Twomorrowland #4: Warning from Space

THE DAY THE EARTH STOOD STILL is another example of classy, big-budget sci-fi, though less luridly fun than FORBIDDEN PLANET. Its casting does suggest that the slightly flat acting of previous entries in this series was a deliberate choice, as if character quirks would be too much for an audience to take in a movie whose whole premise is quirky. This is the A-picture version of bad B-movie acting, so it’s not actually inept, just kind of flat. Except Patricia Neal, we can agree about that.

Michael Rennie arrives from space to deliver a warning to all of Earth, but all of Earth can’t agree on a meeting place to listen to him. It’s a film about stupidity. Rennie’s Klaatu has a high-handed, “What fools these mortals be” attitude, a loftier version of George Reeves’ Superman, characterised by tiny ironic smiles whenever any of us says anything stupid, which is most of the time.

This is, arguably, mainly a film about stupidity. This makes sense of Snub Pollard appearing as a cab driver. Planet Keystone. There’s potentially a good comedy to be made about an alien visitor thwarted by our dumbness, but somehow I don’t think VISIT TO A SMALL PLANET is going to be it.

I think as a kid I was riveted by the opening of this one, and I still am — it has very good FX work but it’s primarily an achievement of editing — Robert Wise shows his cutting-room origins in all his best sequences, whether the film is WEST SIDE STORY or THE HAUNTING or CURSE OF THE CAT PEOPLE. Though the three speeded-up shots of fleeing crowds are TERRIBLE. I think I was a little bored by some of the talkie bits, and some of the running around backlot streets, but perked up for anything involving the UFO and the robot. I still feel the same way. It’s a lovely flying saucer, especially the interior (motion-sensitive controls!) and Bernard Herrmann’s throbbing, electronically-enhanced score feels literally part of the control room’s feng shui. Maybe because a theremin, like this saucer, can be operated without touch. Also at times the score sounds exactly like CITIZEN KANE’s approach to Xanadu but with added electro. I want to bathe in it.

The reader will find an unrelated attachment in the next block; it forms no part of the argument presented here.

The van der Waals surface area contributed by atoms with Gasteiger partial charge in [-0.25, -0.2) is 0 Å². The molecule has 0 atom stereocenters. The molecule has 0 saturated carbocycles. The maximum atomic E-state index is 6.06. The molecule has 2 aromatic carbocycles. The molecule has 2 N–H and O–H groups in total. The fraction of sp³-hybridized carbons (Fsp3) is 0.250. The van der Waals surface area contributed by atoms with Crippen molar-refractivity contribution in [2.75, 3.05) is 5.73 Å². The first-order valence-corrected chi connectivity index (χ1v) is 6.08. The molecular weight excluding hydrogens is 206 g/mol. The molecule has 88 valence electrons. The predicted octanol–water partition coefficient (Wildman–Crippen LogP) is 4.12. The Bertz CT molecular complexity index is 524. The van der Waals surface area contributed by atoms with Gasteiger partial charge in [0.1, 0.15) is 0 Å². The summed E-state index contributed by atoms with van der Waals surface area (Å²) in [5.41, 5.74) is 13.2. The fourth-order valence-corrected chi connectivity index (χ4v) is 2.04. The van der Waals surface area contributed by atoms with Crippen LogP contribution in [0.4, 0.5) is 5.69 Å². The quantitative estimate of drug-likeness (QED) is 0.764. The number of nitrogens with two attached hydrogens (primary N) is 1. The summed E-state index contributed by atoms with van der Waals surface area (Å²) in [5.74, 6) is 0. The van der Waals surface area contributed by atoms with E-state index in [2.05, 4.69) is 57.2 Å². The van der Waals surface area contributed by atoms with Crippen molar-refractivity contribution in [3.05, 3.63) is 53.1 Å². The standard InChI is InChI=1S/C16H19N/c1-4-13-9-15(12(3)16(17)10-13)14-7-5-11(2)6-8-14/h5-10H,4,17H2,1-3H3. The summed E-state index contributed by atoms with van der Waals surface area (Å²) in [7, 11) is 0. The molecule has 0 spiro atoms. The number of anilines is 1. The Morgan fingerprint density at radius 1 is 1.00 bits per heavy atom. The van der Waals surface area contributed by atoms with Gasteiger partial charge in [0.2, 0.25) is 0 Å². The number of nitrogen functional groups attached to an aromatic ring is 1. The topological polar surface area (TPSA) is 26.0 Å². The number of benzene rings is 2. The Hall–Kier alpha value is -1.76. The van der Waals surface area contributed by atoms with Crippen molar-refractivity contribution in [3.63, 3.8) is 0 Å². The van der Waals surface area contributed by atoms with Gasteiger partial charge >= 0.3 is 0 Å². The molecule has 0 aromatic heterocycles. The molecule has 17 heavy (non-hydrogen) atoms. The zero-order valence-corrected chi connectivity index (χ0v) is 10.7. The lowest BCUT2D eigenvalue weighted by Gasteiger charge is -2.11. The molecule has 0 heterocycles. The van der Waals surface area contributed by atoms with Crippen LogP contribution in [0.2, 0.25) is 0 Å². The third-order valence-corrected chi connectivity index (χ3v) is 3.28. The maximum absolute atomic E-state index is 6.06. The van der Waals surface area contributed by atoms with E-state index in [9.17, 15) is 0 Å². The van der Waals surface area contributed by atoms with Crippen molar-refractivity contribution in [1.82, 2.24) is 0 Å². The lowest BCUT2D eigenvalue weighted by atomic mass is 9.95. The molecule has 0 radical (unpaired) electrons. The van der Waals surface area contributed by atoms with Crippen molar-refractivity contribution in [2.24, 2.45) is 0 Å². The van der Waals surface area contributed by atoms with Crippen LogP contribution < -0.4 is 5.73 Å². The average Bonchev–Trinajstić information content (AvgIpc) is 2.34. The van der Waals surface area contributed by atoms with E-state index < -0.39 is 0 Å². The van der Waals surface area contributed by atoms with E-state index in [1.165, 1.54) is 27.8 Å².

Fiona recalls being unimpressed by Gort, the titanic robot. A highly critical eight-year-old, Fiona. “I didn’t like the way his joints creased.” I would defend that by saying that if you coat your robot in a kind of flexible metallic skin, which seems to be what Gort’s got, you have to expect it to fold at the joints. But I agree there’s something not quite pleasing about the look of it. He’s a character who works great as a still image, on the poster, and indeed he spends much of his time as a menacing sentry, even immobilized in a plastic cube at one point. His first entrance is unseen — everyone looks up and he’s simply THERE, in the hatchway, like Mrs. Danvers. Wise shoots around awkward movements like picking up a fainted Neal, and pulls off effective forced-perspective illusions to make him seem bigger than he is.